(This also gives an intuitive explanation for why n[sup]0[/sup] = 1 (n not zero). What do you get if you multiply n by itself zero times? Again, an empty product, so n[sup]0[/sup] = 1.)

The way this was explained to me was that 0! was defined to be equal to 1 because that simplified a number of formulas/definitions that utilized factorial notation. CurtC mentions one case, combinations, where, to find how many possible ways to fit n objects into r slots, the answer is,

C(n,r) = n!/(r!*(n-r)!)

As a specific case, fitting 5 objects into 5 slots gives,

C(5,5) = 5!/(5!*(5-5)!) = 5!/(5!*0!)

Since, by inspection, C(5,5) = 1, 0! had better equal 1, otherwise the formula falls apart.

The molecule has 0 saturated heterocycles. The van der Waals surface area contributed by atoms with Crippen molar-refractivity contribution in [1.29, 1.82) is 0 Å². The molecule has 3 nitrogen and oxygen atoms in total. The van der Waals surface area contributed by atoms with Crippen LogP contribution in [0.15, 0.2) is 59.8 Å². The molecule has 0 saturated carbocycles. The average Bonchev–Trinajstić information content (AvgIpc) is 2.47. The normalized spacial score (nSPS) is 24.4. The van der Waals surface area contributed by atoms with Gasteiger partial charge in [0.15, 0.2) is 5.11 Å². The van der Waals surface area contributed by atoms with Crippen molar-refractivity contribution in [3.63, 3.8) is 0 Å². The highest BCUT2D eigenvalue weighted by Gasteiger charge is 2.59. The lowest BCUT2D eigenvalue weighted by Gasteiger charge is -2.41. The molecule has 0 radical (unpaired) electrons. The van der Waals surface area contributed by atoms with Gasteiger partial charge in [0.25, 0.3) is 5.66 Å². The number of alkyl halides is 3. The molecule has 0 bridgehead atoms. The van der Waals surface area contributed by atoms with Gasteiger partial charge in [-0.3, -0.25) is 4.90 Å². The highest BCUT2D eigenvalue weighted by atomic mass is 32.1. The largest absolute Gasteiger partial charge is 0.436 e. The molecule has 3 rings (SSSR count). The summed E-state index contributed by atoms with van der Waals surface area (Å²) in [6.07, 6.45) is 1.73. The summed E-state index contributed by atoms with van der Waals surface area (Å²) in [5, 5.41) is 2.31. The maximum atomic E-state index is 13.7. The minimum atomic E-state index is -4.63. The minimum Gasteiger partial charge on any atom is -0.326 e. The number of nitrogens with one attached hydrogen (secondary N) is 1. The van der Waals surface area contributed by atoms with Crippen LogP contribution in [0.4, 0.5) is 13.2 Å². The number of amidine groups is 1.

Another, more intuitive example, is that, in general,

n! = n*(n-1)!

i.e., 5! = 54! Now, if n=1, then that implies that 1! = 10! so therefore 0! = 1.

Unfortunately, I suppose that this last explanation implies that -1! is also equivalent to 1, which, as far as I know is both untrue and meaningless. However, the point is that 0! arises naturally in special cases of some definitions, and specifically defining 0! == 1 naturally makes these formulae “correct”.

It all depends on how you define factorial and math is all about extending definitions. If you define n factorial as the product of the integers from one to n, then 0! is not defined. We notice that (n+1)! = n!(n+1) for all n > 0. If we extend the defintion of factorial to include 0!, we would like to preserve the formula (n+1)! = n!(n+1). If we substiture zero for n, and solve, 0! must be defined to be zero for this formula to work. Another definition for factorial that is often more usable is: